• Laura: Week two went better than the first week for me. I spent some time doing minor revisions on my short story and added a few new pages. I also wrote a short blog post. For the third week, I’m going to try to get through the second of three scenes for the short story.
  • Lisa: AGAH! I got nothing accomplished this week. I’m determined to catch up, so I say ten pages for me this week. Wish me luck! (You can do it, Lisa, you amazing woman!)
  • Mary: Goals TBA
  • Mary Margaret: My one week objective is to write a blog post on my site to get the cobwebs out and get creating again. **
  • Matthew: Goals TBA
  • Mike: Week Two was a step backwards, but nothing we can’t overcome in Week Three. I had a weird week at work, where I was rarely in front of my desk (to actually set aside some writing time), and then we were up in Madison all weekend. Anyway, we’ll just re-up the Week Two goal to be our Week Three goal and move on. (That worked for me last week!)
  • Robert: Robert is traveling, so he’s got a pass and will pick up when he returns!
  • Samantha: I’m basically THE WOOOORST and my week three goals are the same as week two: rewrite the first part of my story since it’s terrible and it needs to be purged forever. (You’re not the worst! You’re an amazing starfish! Now write, starfish, write!)
  • Steve: Confession — I completed the bibliography and the first page of my Mendelssohn paper — will finish the draft by end of week three — really! (Everyone gets a few set-backs, Steve! Now get writing!)

*Donna is a new addition to the Lake Projects writing group. Her big picture goals are to edit and then submit her short story, “The Baby,” to literary magazines by September. Welcome, Donna!

**Mary Margaret is another new addition to the group. Her big picture goal is to compete a short story to be submitted for publication. Welcome, Mary Margaret!

Although this article in The Chronicle of Higher Education is supposed to address an academic’s life-work balance, much of it applies to a non-academic’s life, so everyone should give it a read. The biggest takeaway is that we as writers need to set boundaries to protect our writing time. Because most of us are writing at home and have distractions. Mine is an adorable but demanding  who is so fussy about getting in enough play time.

Roodle

can we play? huh? huh? let’s go out? okay? okay? let’s play? now? now?? come ON!

This article published more recently on the Writer’s Digest website, claims that writing is important. And guess what? It is! Is it more important than, say, making sure your children are fed and clothed, or making sure that your electricity bill is paid, or that your dog is walked? Maybe not more important than those things, but it’s still important. So give it a higher priority this week, even if you can only afford to do so for a short amount of time.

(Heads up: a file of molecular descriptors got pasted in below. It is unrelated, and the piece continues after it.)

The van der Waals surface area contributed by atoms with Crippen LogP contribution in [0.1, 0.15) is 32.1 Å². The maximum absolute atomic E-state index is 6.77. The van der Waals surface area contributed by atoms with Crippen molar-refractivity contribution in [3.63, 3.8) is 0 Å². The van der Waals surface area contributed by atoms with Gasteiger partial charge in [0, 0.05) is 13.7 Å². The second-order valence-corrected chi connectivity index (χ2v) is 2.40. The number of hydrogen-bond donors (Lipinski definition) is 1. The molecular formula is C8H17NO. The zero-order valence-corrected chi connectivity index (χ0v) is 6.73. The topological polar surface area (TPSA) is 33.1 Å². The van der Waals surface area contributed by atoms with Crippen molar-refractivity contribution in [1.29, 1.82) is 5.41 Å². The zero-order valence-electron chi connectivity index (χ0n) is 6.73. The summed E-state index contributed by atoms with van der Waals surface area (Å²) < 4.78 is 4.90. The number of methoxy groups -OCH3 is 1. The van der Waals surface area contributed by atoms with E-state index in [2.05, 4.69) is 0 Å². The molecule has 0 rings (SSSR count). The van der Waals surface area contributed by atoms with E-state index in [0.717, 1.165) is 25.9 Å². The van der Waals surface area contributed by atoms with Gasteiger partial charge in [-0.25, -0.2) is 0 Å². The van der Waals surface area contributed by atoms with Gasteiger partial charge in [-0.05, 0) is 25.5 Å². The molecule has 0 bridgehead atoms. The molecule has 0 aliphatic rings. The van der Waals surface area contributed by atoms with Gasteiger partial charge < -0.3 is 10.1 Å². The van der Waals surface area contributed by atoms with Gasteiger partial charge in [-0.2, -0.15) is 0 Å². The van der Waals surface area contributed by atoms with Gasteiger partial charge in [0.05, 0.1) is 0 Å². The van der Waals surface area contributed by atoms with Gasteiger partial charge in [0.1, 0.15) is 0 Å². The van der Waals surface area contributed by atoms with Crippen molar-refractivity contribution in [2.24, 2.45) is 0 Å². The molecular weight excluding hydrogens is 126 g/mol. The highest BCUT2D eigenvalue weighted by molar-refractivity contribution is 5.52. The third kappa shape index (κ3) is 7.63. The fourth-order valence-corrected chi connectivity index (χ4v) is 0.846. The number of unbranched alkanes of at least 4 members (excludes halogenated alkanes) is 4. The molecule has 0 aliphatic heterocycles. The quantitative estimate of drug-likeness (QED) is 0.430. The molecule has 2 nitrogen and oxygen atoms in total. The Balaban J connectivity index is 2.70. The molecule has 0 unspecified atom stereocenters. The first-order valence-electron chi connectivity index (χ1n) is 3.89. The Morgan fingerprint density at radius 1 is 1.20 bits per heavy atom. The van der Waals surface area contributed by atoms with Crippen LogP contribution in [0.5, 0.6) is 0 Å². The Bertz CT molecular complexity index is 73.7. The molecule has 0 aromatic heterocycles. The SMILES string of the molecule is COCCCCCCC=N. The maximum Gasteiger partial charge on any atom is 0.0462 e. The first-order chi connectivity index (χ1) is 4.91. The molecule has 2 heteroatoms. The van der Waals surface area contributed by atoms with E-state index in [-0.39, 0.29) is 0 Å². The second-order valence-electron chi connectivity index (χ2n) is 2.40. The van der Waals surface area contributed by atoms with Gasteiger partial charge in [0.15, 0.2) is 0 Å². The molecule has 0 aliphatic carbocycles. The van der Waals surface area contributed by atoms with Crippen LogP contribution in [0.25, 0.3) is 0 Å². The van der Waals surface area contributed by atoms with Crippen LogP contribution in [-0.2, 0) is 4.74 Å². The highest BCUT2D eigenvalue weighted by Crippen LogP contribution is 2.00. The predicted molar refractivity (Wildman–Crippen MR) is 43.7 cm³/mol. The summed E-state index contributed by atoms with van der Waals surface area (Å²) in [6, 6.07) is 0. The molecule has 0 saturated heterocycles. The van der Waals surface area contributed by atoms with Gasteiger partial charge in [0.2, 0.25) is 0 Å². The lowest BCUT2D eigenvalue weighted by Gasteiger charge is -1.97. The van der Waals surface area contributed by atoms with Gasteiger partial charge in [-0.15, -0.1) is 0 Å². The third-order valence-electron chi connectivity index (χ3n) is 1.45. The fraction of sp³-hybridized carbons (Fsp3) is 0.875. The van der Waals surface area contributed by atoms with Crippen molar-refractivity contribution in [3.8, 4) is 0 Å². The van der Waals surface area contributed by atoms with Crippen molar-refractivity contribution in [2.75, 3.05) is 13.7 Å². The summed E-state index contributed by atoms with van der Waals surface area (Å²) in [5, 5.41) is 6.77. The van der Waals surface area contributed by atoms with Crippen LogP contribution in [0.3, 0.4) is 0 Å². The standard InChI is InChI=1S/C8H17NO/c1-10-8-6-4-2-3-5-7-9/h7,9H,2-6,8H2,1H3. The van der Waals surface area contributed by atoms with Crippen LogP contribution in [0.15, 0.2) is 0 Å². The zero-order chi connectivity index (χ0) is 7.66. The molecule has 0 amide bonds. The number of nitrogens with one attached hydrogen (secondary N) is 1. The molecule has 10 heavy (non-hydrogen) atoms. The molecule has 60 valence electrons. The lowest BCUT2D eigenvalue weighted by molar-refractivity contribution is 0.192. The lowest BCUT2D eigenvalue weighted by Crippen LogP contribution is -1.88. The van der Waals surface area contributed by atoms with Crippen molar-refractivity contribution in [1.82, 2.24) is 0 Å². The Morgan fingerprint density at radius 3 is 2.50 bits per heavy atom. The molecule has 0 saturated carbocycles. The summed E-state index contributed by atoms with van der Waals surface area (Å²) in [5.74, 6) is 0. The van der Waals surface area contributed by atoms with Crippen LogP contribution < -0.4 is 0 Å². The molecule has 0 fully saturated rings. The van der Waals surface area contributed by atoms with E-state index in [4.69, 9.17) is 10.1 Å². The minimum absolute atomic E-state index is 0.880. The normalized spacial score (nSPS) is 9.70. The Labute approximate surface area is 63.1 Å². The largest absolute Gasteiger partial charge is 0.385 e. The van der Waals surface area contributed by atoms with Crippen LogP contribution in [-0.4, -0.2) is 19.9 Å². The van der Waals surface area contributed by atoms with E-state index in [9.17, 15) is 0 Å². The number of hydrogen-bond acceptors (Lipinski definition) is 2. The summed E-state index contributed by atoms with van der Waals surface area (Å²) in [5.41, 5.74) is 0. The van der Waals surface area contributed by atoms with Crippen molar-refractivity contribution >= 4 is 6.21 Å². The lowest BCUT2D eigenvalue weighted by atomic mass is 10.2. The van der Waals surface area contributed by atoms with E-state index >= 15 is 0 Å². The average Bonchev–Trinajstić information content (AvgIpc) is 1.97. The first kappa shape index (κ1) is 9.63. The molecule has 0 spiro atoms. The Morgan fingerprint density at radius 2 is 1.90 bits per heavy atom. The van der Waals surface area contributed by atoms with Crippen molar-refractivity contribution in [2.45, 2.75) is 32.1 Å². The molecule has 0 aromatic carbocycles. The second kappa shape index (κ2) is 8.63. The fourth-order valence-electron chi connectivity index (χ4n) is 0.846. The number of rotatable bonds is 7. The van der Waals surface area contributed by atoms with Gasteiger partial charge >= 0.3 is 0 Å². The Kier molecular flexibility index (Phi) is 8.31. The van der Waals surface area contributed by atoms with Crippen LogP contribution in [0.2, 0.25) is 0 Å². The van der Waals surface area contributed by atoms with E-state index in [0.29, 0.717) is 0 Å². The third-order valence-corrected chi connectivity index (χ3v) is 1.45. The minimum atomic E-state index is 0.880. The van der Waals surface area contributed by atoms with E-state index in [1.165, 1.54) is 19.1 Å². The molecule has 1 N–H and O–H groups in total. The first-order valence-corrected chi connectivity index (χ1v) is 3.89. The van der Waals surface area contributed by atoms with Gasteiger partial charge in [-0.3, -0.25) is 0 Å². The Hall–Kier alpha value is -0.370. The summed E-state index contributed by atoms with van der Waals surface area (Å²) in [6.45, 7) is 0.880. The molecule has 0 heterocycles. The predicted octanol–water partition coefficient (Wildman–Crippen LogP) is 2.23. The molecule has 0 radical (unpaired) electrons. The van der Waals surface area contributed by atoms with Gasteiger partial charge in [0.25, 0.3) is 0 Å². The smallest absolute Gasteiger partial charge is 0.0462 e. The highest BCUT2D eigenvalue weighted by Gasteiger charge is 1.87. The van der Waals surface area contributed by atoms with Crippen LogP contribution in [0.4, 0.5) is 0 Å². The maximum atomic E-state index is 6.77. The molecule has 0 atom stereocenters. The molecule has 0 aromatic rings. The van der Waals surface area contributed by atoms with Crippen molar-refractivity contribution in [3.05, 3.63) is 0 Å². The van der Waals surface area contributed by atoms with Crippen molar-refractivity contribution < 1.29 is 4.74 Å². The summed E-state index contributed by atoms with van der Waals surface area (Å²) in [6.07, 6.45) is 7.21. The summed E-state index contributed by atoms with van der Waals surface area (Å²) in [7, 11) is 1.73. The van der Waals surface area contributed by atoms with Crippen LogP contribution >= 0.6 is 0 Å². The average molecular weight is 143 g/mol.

Finally, here’s a (hopefully) inspirational anecdote. Last night I stayed up until 1 a.m. to finish the thriller, Dark Tide, I’d started on Friday. The book, the second novel by a British author named Elizabeth Haynes, was a real page turner, due in large part to the narrative structure. When I finished it, I read the acknowledgements at the end, curious about the research Haynes had done to get into the world of houseboats and strip clubs (read the book).

Haynes mentioned that the first draft of this book was a product of the National Novel Writing Month (NaNoWriMo) Contest in 2010. And about two years later — with the help of editors at HarperCollins, so, okay, we don’t all have that… — she’d published the 394-page thriller. Now, it’s not as good as the other two books I’ve read by Haynes, but it got me to stay up way past my bedtime to finish it, and I’d say that’s something.

The reason I mention this is because Haynes is a working writer. She’s a police intelligence analyst in England, and she has one son. And between her job and her family, she carved out enough time over the four weeks of November to put down 90,000 words of a novel. So that means that over our remaining five weeks, we can do just as well.

Now, everyone, write. Write today, even for a few minutes. And then write tomorrow. And Wednesday. And, why not — Thursday, Friday, and Saturday, too.

And if you didn’t get me your goals for this week, post them in the Comments section below.

Check back here on Tuesday for Anuar’s guest post, and good writing!